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Why we will oppose moves to stop same-day GP care

Why we will oppose moves to stop same-day GP care

Scottish GPC leader Dr Andrew Buist says plans by commissioners in England for GPs to provide only complex care will be opposed north of the border

I don’t often disagree with editor Jaimie Kaffash, but I would be very much against removing the responsibility for on-the-day urgent care in Scotland. Wherever you work in the UK our biggest challenge in general practice is workload demands that outstrip the resources allocated by our respective governments. But removing urgent on-the day care is not the solution to our problems and in fact I believe would play into the hands of those that want to see the end of NHS general practice as we have known it.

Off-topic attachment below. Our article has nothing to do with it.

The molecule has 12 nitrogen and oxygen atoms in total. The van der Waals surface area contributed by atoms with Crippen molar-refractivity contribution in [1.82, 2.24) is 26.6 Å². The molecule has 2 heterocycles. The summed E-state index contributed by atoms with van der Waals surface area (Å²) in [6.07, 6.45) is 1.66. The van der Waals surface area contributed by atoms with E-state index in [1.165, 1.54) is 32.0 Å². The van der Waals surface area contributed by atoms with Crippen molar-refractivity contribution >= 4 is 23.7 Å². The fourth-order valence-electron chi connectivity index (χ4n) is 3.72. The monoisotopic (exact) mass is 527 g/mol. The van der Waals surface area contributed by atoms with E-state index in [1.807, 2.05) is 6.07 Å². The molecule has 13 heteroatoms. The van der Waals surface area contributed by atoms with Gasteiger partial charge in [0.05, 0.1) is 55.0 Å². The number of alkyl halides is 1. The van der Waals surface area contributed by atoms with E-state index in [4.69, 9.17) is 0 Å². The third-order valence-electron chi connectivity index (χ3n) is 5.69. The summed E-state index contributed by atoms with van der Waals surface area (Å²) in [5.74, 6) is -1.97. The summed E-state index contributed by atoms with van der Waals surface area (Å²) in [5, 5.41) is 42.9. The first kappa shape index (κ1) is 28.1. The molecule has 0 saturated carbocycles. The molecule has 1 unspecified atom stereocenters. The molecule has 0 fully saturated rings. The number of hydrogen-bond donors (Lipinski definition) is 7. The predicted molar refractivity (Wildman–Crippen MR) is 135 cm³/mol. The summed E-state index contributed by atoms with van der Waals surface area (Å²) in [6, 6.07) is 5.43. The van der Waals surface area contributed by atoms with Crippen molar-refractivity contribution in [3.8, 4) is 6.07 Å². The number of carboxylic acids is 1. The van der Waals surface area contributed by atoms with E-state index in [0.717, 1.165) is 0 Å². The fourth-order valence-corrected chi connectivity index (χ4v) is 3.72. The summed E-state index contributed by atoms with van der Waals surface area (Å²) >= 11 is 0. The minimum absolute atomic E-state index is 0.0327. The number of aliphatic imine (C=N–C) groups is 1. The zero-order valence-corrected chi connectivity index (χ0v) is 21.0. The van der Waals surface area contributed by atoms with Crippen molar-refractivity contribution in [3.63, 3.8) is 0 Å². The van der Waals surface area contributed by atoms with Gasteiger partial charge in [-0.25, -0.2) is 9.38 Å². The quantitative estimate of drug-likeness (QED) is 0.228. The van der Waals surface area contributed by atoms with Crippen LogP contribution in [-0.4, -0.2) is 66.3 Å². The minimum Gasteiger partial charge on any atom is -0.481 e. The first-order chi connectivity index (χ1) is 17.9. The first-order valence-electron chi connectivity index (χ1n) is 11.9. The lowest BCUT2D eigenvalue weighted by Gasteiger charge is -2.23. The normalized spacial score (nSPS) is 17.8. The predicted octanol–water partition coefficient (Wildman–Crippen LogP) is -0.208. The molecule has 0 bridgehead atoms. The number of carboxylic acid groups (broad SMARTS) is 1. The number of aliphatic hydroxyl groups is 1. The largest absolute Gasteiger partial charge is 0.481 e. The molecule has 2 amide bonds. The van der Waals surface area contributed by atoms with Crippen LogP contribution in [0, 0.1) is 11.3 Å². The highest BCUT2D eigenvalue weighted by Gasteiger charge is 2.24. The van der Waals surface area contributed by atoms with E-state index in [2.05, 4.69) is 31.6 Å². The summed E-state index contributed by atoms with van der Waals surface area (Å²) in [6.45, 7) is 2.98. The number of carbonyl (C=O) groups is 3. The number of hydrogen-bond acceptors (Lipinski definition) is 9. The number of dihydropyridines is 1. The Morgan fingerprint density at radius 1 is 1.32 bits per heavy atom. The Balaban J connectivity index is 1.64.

General practice USPs are managing undifferentiated care, risk managing complex care including frailty and being the clinical leaders of our MDTs. The first two make us incredibly good value to the nation, filtering out the serious from the non-serious with an accuracy no other service can match and risk managing patients with multiple conditions where other healthcare workers would be passing the responsibility to secondary care.  Both these issues are parts of general practice that make it an attractive professionally rewarding role, few of us just want to deal with long term condition management. So I believe we surrender any one of those USPs at our peril, but why would any Government seek such a change?